From charlesreid1

Majority of these notes are based on James Joyce: The Lost Notebook. That book covers the first of a series of notebooks that Joyce used to keep notes while writing Ulysses.

(They utilized the Critical and Synoptic Edition of Ulysses (1984), ed. Gabler.)

Ulysses in Progress

Much critical attention has been brought to focus on the manifest change which affected the nature of Ulysses quite late in the course of its development; a change whereby Joyce phased out the so-called 'initial style' (whose best-known feature is the famous interior monologue of both Stephen and Bloom) and introduced in its stead the exploitation of 'style' itself as an integral part of the narrative strategy: in other words, when the information was carried not in the content alone, but also in the form.

Groden Transitional Concept

Groden (1977) introduced the idea of a transitional middle period (by chance, coinciding with the "middle period" of the book, Ulysses/Wandering Rocks through Ulysses/Oxen of the Sun. These intermediate the extremes of the "initial" and "final" styles.

In this sense, Ulysses becomes a mosaic of the changes it underwent from 1914 to 1922.

Groden's idea is to divide Ulysses into three phases:

  • First: 1914 to end of 1918
  • Second: 1919 to mid -1920
  • Third: mid-1920 to 1922

Zurich Transformation

There is another, equally turning point in the genesis of Ulysses - one that is readily discernible in the published text - namely, at some point while writing Ulysses, Joyce was no longer writing Ulysses to be a sequel to A Portrait of the Artist as a Young Man.

This was when Joyce introduced a more grounded, more down-to-earth, less intellectual and abstract character - Leopold Bloom. The change was less a stylistic change, and more a worldview change - from intense, serious, anxious, to resigned, comic, affectionate.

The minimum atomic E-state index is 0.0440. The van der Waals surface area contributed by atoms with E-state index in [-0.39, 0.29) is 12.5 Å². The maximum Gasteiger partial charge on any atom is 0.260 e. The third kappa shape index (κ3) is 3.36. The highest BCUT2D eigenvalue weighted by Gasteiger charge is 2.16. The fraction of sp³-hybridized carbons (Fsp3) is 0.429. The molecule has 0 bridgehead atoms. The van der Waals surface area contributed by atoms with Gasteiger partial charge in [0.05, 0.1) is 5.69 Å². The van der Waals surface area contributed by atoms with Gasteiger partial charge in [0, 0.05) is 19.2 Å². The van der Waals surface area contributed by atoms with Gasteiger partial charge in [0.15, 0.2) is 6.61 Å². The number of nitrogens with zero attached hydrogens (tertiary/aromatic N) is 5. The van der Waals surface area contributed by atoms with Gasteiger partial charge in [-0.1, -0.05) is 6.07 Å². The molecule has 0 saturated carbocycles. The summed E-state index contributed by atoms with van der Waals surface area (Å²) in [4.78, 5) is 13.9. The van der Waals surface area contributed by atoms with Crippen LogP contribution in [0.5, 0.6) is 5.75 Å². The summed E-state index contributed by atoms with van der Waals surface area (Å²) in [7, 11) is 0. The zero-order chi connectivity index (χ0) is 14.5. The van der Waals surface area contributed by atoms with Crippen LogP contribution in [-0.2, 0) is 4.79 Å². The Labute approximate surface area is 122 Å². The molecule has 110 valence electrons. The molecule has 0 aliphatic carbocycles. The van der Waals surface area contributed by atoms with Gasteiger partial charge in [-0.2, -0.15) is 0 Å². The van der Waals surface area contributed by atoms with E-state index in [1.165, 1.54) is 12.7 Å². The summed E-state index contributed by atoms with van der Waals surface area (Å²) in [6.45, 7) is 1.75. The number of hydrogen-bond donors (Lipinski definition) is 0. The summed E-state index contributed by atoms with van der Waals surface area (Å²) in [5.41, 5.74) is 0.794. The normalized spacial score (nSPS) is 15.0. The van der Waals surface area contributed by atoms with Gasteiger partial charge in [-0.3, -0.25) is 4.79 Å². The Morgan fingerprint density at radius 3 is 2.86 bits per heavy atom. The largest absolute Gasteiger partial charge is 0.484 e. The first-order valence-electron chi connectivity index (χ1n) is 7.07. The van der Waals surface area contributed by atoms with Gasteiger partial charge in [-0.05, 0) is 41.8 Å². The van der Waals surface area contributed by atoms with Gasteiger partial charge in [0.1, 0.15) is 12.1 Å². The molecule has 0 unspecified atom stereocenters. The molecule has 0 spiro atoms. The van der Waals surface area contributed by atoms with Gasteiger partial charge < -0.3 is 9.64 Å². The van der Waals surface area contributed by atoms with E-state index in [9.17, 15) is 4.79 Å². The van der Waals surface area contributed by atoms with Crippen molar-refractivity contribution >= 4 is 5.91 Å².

During the 7 years he was composing Ulysses (1914 to 1922), this change coincided with Joyce being in Zürich in 1917.

Important Events in the History of Ulysses

(Most of this provides a justification for why everything changed for Joyce in 1917)


  • Joyce, living in Rome, entertains notion of writing a short story to be called "Ulysses"
  • The story is based on an incident when a putative Dublin Jew (Alfred Hunter) had picked him up inebriated out of a gutter somewhere in the metropolis
  • in orthodox Samaritan fashion, he had taken Joyce home with him and generally bucked him up with a restorative cup of cocoa or something


  • Joyce began writing Ulysses as a "sequel" to Portrait
  • Tenuous connection to the Odyssey - Stephen acts out an intellectual Telemachus, his mother plays a not very convincing Penelope, Mulligan and Haines the baleful suitors
  • Martello Tower becomes Ithaca
  • Joyce was experimenting with a lukewarm correspondence with the Homeric prototype, different from the final shape (which was dominated by it)
  • Joyce had not decided what to do with the Hunter character, what to make of him
  • Vague idea to have him rescue Stephen from predations of usurpers, restore him as prince
  • This concept of Ulysses as Portrait sequel was consistent with how Joyce described the work in letters from 1915

October 1916:

  • Joyce had written versions of Telemachus, Nestor, Proteus, Hamlet (Scylla and Charybdis), Eumaeus (brief sketch) - the Stephen-oriented episodes
  • "As he wrote principally out of his own character and experience, he had, in short, to invent himself anew."
  • Around this time he had what his physician described as a nervous breakdown
  • He embarked on a course of research - starting with the Greek language
  • compiling loose sheets, small notebooks, with lists of words/short sentences
  • transcribed bits and pieces from newspaper reports, simple business letters, examined aspects of grammar,
  • (was this how he taught English to students?)
  • latest entry is dated April 1917
  • the Greek is modern, but clear that intent was to facilitate study of the Odyssey
  • transliterate Homeric quotations, ideas about mistranslations

April 1917

  • Anonymous benefactor, paying 50 pounds quarterly, (ended up being Harriet Waver)
  • impeccable timing - cash in his pocket, assurance of more, freedom transformed him
  • "Much of what we have come to know and love about Ulysses, we contend, has its source in that happy event."
  • Joyce's change in circumstances, coupled with realization through his studies that Homeric myths could lbe viewed as concerning real men in real times